Pub Insurance. Tips for making sure you have the right cover.
This Checklist covers a large area of Taking over a Business , Insurance being a key part. As no two situations are the same, only the basic position is outlined. The answers do not provide a complete or authoritative statement of the law, nor do they constitute legal advice by the author. The information provided is only a snapshot: it does not create a contractual relationship nor does it form part of any other advice, whether paid or free.
When purchasing a pub or taking hold of a lease whether it be for the first time or an addition to a growing portfolio it is important to make sure that you have not only got the correct level of pub insurance but also that the right covers are in place to protect you from a large array of potential claims and ensure that the damage to you business is also kept to a minimum.
You need to consider what is the most amount of stock you are likely to carry at one time during an average period. (You don’t want to find yourself short of cover should a claim arise).
A lot of pub insurance policies now take into account seasonal increases in stock and give you an uplift at traditional busy times such as Christmas. Check with your broker or provider if your policy includes this or have the option to do so.
Contents which may also be referred to as fixtures and fittings may be split into office electrical equipment and all other contents such as your tables, chairs, bar, tv screens, kitchen fittings etc. It is simply all the furniture, business equipment and accessories within the building.
When taking out this insurance it is important to make sure that the value you are insuring for will cover all of the contents in the building as in the event of a total loss for example due to a fire all items within the building may be lost.
This cover will be needed if you are the owner of the building or your lease contract states you are liable for the building insurance.
The value you need to insure the building for is the rebuild value of the property which is not necessarily the same as the market value. This is the cost of removing any debris from the site, architects/ surveyor’s/ consulting engineer’s fees, material and labour costs. This information is normally acquired when consulting on the mortgage.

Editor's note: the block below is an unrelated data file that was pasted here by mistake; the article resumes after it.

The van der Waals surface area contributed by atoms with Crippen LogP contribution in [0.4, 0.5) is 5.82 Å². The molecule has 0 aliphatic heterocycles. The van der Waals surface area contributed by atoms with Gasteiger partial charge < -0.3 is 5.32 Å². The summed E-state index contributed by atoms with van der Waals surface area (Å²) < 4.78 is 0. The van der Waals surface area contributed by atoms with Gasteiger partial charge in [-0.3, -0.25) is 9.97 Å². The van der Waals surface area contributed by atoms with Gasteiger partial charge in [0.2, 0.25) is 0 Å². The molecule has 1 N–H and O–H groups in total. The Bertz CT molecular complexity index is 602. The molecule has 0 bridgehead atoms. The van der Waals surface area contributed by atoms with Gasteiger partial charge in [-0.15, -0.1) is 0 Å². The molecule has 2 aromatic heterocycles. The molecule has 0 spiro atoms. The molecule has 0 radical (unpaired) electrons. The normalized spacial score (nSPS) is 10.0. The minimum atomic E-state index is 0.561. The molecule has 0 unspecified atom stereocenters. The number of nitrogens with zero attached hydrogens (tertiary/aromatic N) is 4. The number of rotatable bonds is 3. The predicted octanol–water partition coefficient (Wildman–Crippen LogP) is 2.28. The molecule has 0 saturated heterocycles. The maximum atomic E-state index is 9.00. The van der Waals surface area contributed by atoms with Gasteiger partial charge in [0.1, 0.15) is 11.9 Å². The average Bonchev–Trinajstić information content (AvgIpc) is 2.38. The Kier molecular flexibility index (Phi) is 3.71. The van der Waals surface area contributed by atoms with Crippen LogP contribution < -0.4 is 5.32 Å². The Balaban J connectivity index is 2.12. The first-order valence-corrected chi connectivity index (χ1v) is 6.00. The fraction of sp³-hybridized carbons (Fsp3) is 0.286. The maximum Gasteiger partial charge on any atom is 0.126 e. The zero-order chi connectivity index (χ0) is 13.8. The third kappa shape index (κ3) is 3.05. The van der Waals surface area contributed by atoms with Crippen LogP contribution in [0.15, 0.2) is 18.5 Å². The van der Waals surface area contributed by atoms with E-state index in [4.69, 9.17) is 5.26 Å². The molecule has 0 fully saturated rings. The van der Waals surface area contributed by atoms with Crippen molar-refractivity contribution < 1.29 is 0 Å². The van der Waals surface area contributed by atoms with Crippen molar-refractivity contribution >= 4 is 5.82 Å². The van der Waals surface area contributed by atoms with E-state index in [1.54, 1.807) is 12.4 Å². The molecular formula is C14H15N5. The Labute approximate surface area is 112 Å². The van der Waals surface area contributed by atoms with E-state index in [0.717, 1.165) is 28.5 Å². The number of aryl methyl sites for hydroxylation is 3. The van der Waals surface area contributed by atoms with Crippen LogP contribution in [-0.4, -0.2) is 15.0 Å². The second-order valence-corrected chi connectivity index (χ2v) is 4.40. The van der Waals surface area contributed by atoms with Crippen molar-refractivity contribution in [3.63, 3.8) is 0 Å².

Business Money is covering the two different parts of your money; physical cash on the property and non-negotiable money.
Physical money on the property relates to any cash which has been taken during the day and over night, this will normally be split between working hours, in transit and in a bank night safe and over night in a safe on the premises. Non-negotiable money is any card payments which could be lost if there were to be a theft or insured peril.
When thinking about cover for money it is important to remember you may have money stored in a gambling machine, jukebox or in an ATM on the premises as this cover may need to be added to the policy.
This section is broken down to three subsections;
Automatic cover usually included on all of our pub policies, it will provide you with cover for a loss of gross profit following any loss or damage to the insured. By correctly estimating the expected level of gross profit you will be indemnified for
Accounts receivable, cover for any outstanding debit balances owed to you or owed which cannot be traced following a loss.
Loss of licence will cover your business for any loss of gross profit due to the pub/ business losing its licence under no fault of its own. If you were to serve underage customers and lose your licence as a result this would not be covered. However if the local council decided to re-evaluate your licence due to persistent drink related problems occurring in the area of which you were not entirely to blame, you could be indemnified for a loss of earnings. (Remember all insurance policies are different and to check your cover with your provider if you are unsure about any aspects of your cover).
Pure and simply the most common type of insurance for business’, this protects you from any claims arising in conjunction with injury or accidents that has occurred to any third party or property whilst on your premises. Third parties such as contractors, suppliers and entertainment providers.
Employers Liability is a legal requirement for any employer of staff. Employers Liability can automatically include cover for any stated employees including temporary staff you will take on at seasonal peaks such as Christmas. Most policies will include this to a standard level of £10million despite the law only really specifying £5 million is required.